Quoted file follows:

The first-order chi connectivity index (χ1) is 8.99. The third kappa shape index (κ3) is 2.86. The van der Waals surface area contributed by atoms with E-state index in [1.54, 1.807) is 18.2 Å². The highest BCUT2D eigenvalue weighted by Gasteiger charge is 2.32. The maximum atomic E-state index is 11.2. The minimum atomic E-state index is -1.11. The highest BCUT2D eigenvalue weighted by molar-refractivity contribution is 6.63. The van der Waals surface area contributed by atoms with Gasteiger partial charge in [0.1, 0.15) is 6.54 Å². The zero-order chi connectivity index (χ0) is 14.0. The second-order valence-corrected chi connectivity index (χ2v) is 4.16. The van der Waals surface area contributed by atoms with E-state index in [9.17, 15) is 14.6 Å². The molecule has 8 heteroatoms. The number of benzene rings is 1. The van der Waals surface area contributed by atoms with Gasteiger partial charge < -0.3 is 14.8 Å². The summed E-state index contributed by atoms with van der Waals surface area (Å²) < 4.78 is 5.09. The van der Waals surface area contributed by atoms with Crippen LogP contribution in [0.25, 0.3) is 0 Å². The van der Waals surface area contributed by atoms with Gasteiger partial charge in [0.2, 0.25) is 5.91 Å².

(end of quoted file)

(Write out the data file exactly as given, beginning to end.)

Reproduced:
The first-order chi connectivity index (χ1) is 8.99. The third kappa shape index (κ3) is 2.86. The van der Waals surface area contributed by atoms with E-state index in [1.54, 1.807) is 18.2 Å². The highest BCUT2D eigenvalue weighted by Gasteiger charge is 2.32. The maximum atomic E-state index is 11.2. The minimum atomic E-state index is -1.11. The highest BCUT2D eigenvalue weighted by molar-refractivity contribution is 6.63. The van der Waals surface area contributed by atoms with Gasteiger partial charge in [0.1, 0.15) is 6.54 Å². The zero-order chi connectivity index (χ0) is 14.0. The second-order valence-corrected chi connectivity index (χ2v) is 4.16. The van der Waals surface area contributed by atoms with E-state index in [9.17, 15) is 14.6 Å². The molecule has 8 heteroatoms. The number of benzene rings is 1. The van der Waals surface area contributed by atoms with Gasteiger partial charge < -0.3 is 14.8 Å². The summed E-state index contributed by atoms with van der Waals surface area (Å²) < 4.78 is 5.09. The van der Waals surface area contributed by atoms with Crippen LogP contribution in [0.25, 0.3) is 0 Å². The van der Waals surface area contributed by atoms with Gasteiger partial charge in [0.2, 0.25) is 5.91 Å².